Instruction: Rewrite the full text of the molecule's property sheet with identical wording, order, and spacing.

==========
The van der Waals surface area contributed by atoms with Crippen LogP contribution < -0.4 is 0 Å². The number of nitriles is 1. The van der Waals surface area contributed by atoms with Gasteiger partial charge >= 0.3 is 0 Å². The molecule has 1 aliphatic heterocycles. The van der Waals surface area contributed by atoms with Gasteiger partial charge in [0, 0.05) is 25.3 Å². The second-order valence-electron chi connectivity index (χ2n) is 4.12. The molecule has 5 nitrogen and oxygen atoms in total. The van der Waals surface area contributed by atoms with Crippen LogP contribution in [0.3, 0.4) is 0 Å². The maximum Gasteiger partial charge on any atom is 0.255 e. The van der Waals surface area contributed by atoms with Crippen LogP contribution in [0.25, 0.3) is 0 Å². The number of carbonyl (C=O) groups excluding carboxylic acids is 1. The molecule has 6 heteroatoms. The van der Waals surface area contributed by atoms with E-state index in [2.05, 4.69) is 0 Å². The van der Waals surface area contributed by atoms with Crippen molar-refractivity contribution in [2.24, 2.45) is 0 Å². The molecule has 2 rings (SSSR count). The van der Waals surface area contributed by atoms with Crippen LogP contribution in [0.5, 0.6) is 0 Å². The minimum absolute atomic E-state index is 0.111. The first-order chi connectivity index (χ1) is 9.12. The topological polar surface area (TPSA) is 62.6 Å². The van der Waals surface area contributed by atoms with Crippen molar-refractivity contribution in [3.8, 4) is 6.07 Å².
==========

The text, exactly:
The van der Waals surface area contributed by atoms with Crippen LogP contribution < -0.4 is 0 Å². The number of nitriles is 1. The van der Waals surface area contributed by atoms with Gasteiger partial charge >= 0.3 is 0 Å². The molecule has 1 aliphatic heterocycles. The van der Waals surface area contributed by atoms with Gasteiger partial charge in [0, 0.05) is 25.3 Å². The second-order valence-electron chi connectivity index (χ2n) is 4.12. The molecule has 5 nitrogen and oxygen atoms in total. The van der Waals surface area contributed by atoms with Crippen LogP contribution in [0.3, 0.4) is 0 Å². The maximum Gasteiger partial charge on any atom is 0.255 e. The van der Waals surface area contributed by atoms with Crippen LogP contribution in [0.25, 0.3) is 0 Å². The number of carbonyl (C=O) groups excluding carboxylic acids is 1. The molecule has 6 heteroatoms. The van der Waals surface area contributed by atoms with E-state index in [2.05, 4.69) is 0 Å². The van der Waals surface area contributed by atoms with Crippen molar-refractivity contribution in [2.24, 2.45) is 0 Å². The molecule has 2 rings (SSSR count). The van der Waals surface area contributed by atoms with Crippen LogP contribution in [0.5, 0.6) is 0 Å². The minimum absolute atomic E-state index is 0.111. The first-order chi connectivity index (χ1) is 9.12. The topological polar surface area (TPSA) is 62.6 Å². The van der Waals surface area contributed by atoms with Crippen molar-refractivity contribution in [3.8, 4) is 6.07 Å².